Finding gems in unlikely places is how the business began.

grandfather of brothers Harry Shaw NewmanHe was cleaning the attic of his mother’s house in New Jersey shortly after World War I when he discovered a batch of prints before Currier & Ives, the New York publisher whose cheap lithographs became a home staple in 19th century America. sell them to Edward Gottschalkwho founded the Old Print Shop years ago in Greenwich Village.

Mr. Neumann sought out prints and other paintings of Mr. Gottschalk and bought the company from him in 1928. As he taught himself about art and acquired important works, his fame grew. Roosevelt, a former Secretary of the Navy and collector of naval prints, made a welcome visit to the store shortly after his election in 1932. He bought a Currier & lves purse to hang in the Oval Office. (As president, Kennedy, a Navy veteran, also purchased nautical prints from the store.)

Shortly after World War II, Neumann’s son Kenneth joined the business, and the two sailed to Europe to enrich art dealers—with real butter and eggs, then rare goods on the continent—and pick up prints.

Kenneth’s two sons, Robert and Harry, remember road trips with their father in the family station wagon, which came home full of antiques bought at flea markets and auctions. It wasn’t always the case with a white glove. A model ship appeared from the car with a broken mast. An 18th century globe that was dropped by their grandfather in the shape of an egg.

The brothers remain wary of being overly cautious – in the interests of treasure hunters, they are very careful to display treasures only in pristine environments, for limited periods, or not at all. “When museum preservation departments take over, they get less interesting,” Robert said.

In the Old Print Shop, the only controls for temperature or humidity, even in the new space, are the heating and air conditioning. The Newman family derives their cues from the room’s feel: “If you’re comfortable, they’re comfortable,” Robert said of the prints.

The gallery was subjected to flooding from old plumbing. Always afraid of fire, but the brothers seem to be more concerned about water damage than the sprinkler system required in the new building.

Their biggest challenge is the changing fashion trends, which the store has passed with mixed success.

The family had the foresight to purchase paintings by nineteenth century American masters such as Frederick Remington And the George Caleb Bingham. But it sold many of them in the mid-20th century before prices rose. a Winslow Homer An oil painting was sold in 1964 for $45,000. Today, Robert estimated, it could bring in $45 million.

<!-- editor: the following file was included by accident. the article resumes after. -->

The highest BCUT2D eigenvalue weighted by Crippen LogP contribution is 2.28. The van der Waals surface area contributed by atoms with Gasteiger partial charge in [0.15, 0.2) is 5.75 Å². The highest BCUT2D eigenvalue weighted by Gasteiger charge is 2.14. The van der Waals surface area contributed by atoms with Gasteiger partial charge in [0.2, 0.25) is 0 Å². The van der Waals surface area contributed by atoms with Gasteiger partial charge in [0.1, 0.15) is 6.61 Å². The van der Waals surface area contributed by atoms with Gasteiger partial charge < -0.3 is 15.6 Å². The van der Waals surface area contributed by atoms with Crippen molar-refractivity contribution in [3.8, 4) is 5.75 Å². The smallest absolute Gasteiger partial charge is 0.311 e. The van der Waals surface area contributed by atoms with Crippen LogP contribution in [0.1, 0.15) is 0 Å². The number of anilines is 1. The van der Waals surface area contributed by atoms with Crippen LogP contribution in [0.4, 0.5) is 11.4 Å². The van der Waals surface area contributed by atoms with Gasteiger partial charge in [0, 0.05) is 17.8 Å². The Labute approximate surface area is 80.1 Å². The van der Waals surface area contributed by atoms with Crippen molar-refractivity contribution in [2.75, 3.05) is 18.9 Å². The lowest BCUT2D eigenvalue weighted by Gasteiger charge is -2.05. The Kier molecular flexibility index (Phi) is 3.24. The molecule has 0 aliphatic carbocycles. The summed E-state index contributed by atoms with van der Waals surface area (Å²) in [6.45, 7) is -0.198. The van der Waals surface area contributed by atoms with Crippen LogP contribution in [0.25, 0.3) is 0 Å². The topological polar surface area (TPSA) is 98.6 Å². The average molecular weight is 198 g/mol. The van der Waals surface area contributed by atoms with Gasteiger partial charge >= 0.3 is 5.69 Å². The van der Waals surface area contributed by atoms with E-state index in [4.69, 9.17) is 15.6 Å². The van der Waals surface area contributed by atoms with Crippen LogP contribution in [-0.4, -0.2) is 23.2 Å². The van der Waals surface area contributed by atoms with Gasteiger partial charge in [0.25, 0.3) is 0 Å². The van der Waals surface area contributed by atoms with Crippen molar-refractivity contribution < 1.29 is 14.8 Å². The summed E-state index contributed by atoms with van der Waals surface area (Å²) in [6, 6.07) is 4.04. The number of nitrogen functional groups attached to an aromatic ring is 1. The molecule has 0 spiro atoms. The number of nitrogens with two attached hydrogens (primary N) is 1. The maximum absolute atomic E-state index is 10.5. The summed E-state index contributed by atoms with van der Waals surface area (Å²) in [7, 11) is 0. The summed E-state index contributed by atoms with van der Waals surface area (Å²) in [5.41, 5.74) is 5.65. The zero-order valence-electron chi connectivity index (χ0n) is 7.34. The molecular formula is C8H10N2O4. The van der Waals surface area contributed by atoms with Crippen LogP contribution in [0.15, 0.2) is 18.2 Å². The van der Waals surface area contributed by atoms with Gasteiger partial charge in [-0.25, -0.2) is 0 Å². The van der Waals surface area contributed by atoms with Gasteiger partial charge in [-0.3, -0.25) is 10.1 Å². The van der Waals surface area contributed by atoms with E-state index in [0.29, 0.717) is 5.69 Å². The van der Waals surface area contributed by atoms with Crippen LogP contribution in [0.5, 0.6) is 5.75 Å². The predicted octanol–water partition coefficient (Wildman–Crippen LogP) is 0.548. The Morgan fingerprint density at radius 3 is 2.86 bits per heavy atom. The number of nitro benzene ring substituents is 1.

“In the 1960s,” he said, “history was more valuable than art.” “Today, art is more valuable than history.”

In fact, it’s worth more than almost anything: in May, Warhol’s painting of Marilyn Monroe Sold for $195 MillionThis is the highest amount ever paid at auction for a work by an American artist. But in 1979, Warhol proposed the modern art trade for historical illustration: a complete set of Monroe silk screens for a single print of an Audubon bird.

“Dad won’t do that,” Harry said. “He had no interest in that kind of thing.” And he seems to have had little patience with Warhol, who once showed up at the store wearing revealing ripped shorts. “My dad almost kicked him out.”

Today, the store offers prints for all types of budgets, from 2005 Black and white engraving From Midtown Building Ads for $75 to 1894 Dry color print by Mary Cassatt for $325,000.

The days of digging for gold in the barns and selling cards are long gone. Buying and selling have moved online. Regardless of “antiques promotions,” the consumer’s appetite for anything that came before mid-century modern has waned. “Antique has become a dirty word,” said Robert.

However, Al Newman has been in business long enough to believe that will change. They already see it in their family, as the fourth generation is fascinated by the past. Robert’s son, Brian, 39, works at the store. Harry’s son Scott, 23, spent the summer between college semesters to help with the transition.

During a lull in mobilization, Scott and his uncle stopped to admire a map the size of a New York City wall commissioned by the British government in 1766 (now priced at $325,000). Their conversation has slipped back in time, from Revolutionary War strategy to the burning of the Library of Alexandria to the fall of ancient Carthage and beyond. Against the swell of history in the room, the future seemed like a footnote.